Mr Beer: In your statement you say – the cross reference is paragraph 22 to your statement – that it was on the recommendation of Adrian Montague?

Stephen Byers: Ah, you could be right. I – that must be the case –

Mr Beer: It’s more important for you to be right.

Stephen Byers: Yes, of course, of course, I apologise.

Mr Beer: No, that’s all right. Do you want to just look at what you said in your statement?

Stephen Byers: Please do –

Mr Beer: So it’s paragraph 22 of your statement.

Stephen Byers: Because thinking about it now I’m sure that Steve Robson had some role, but I could be wrong, and I’m sure that in preparing my witness statement I’d have double-checked on –

Mr Beer: You’re quite right, you do say “and another HMT official, Steve Robson”, so it’s both?

Stephen Byers: That would be it.

Mr Beer: Why was he chosen?

Stephen Byers: He had – his expertise was, he was very much a sort of a finance man, and –

Mr Beer: The statement can come down, thank you.

Stephen Byers: Yeah. And he also – he was a pretty robust character, and I think we’d got to the stage where we probably needed heads knocked together, and I think the view was that he would be – he would be a good person to do that.

Mr Beer: Yes, that can come down as well, thank you. There is some reference to that in the papers, that heads needed to be knocked together. Was it the robustness of his personality that led you to believe –

Stephen Byers: He had – I think he had a reputation for, in a very appropriate way, of being – not in a bullying or intimidating way – but a way of being sort of assertive and pointing out to people that they had responsibilities and they should be doing, doing the right thing.

And I think that applied – and I think this is covered in that note, because I’m saying to people like Peter Mandelson and Alistair Darling that they had responsibilities to make sure that their respective teams were entering into this process in a positive way.

Mr Beer: So it wasn’t just ICL Pathway that needed to have its head knocked?

Stephen Byers: No, there were quite a few heads that needed to be knocked.

Mr Beer: Can we go back to HMT00000055, please, and turn to page 6, please, which are the terms of reference for the troubleshooter. Skipping the first paragraph:

“The adviser will report to Ministers via the Chief Secretary to the Treasury [you].”

Was that deliberate, that it was to your level rather than to the ministers under you such as Mr McCartney?

Stephen Byers: Well, at this stage I was chief secretary to the Treasury, so –

Mr Beer: I’m so sorry.

Stephen Byers: – so I was under Gordon Brown, would be the way it would work, but Gordon wasn’t involved in this, he was later. I was in the middle of, I think I describe in my witness statement, a bit like a spider’s web, so I was trying to get government departments, Trade and Industry, Social Security – so Peter Mandelson and Alistair Darling – to work together and to agree to this process. So I was the – I was trying to be the sort of matchmaker in this whole thing. And that’s a role actually the chief secretary often plays, because having responsibility for public spending, you cabinet colleagues are always very keen to be sort of quite friendly with you, because you decide if they’re going to get money or not.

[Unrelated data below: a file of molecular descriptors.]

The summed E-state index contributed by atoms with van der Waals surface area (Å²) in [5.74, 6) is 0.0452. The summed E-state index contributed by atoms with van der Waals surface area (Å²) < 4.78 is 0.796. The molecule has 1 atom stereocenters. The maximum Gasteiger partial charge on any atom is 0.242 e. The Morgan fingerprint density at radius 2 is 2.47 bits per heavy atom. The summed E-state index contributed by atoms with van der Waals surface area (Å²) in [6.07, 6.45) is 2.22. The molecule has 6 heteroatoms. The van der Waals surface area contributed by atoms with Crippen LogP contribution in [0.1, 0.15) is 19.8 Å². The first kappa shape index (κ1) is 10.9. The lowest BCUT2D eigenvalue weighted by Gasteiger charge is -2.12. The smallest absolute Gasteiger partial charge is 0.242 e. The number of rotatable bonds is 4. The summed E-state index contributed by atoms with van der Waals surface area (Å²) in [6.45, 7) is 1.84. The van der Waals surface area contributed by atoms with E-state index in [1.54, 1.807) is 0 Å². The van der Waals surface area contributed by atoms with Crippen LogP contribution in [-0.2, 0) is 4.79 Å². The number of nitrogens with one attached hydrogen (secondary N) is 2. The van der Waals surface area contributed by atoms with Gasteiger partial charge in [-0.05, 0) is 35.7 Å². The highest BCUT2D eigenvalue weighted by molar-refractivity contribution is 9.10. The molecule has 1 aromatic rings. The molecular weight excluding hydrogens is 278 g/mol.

So you have a sort of role to play, and when there’s a particular problem, which we had here, involving several government departments then, and I think this is still the case today, the chief secretary is often the person who actually brokers deals between departments.

Mr Beer: That’s why you’re the web and each of those men are spiders?

Stephen Byers: Yes, I was reflecting yesterday evening on whether that was quite a very – not a very appropriate description, but hopefully the Inquiry gets my meaning.

Mr Beer: Yes, I think – well, at least I do.

You will see the objectives set out:

“The immediate objective will be to report to Ministers within one month on:

“whether there is a commercial basis for proceeding with the project which is acceptable to the parties;

“whether there is in place a satisfactory implementation plan with a detailed timetable for completing the project;

“any further action which would need to be taken to ensure successful delivery of the project.”

Then scrolling down:

“The role of the adviser will be to:

“convene and chair discussions between the parties;

“commission papers and proposals from the parties …”

Then, over the page:

“independently appraise the parties’ claims and contributions;

“produce compromise proposals …

“take such other action as he [sees] fit to establish an acceptable basis for continuation;

“ensure the parties provide information necessary for the analysis of alternative options.

“The adviser will have no power to bind the parties …”

Then lastly this:

“If the project continues there is likely to be a continuing role for the adviser in facilitating [process].”

So that last paragraph made it clear that there ought to be a continuing role for the troubleshooter; is that right?

Stephen Byers: Yes.

Mr Beer: Now, I think you secured some broad consensus for these proposals?

Stephen Byers: Yes.

Mr Beer: If we look at what was said, HMT00000052.


Mr Beer: I’m just counting my 0s. Yes, thank you.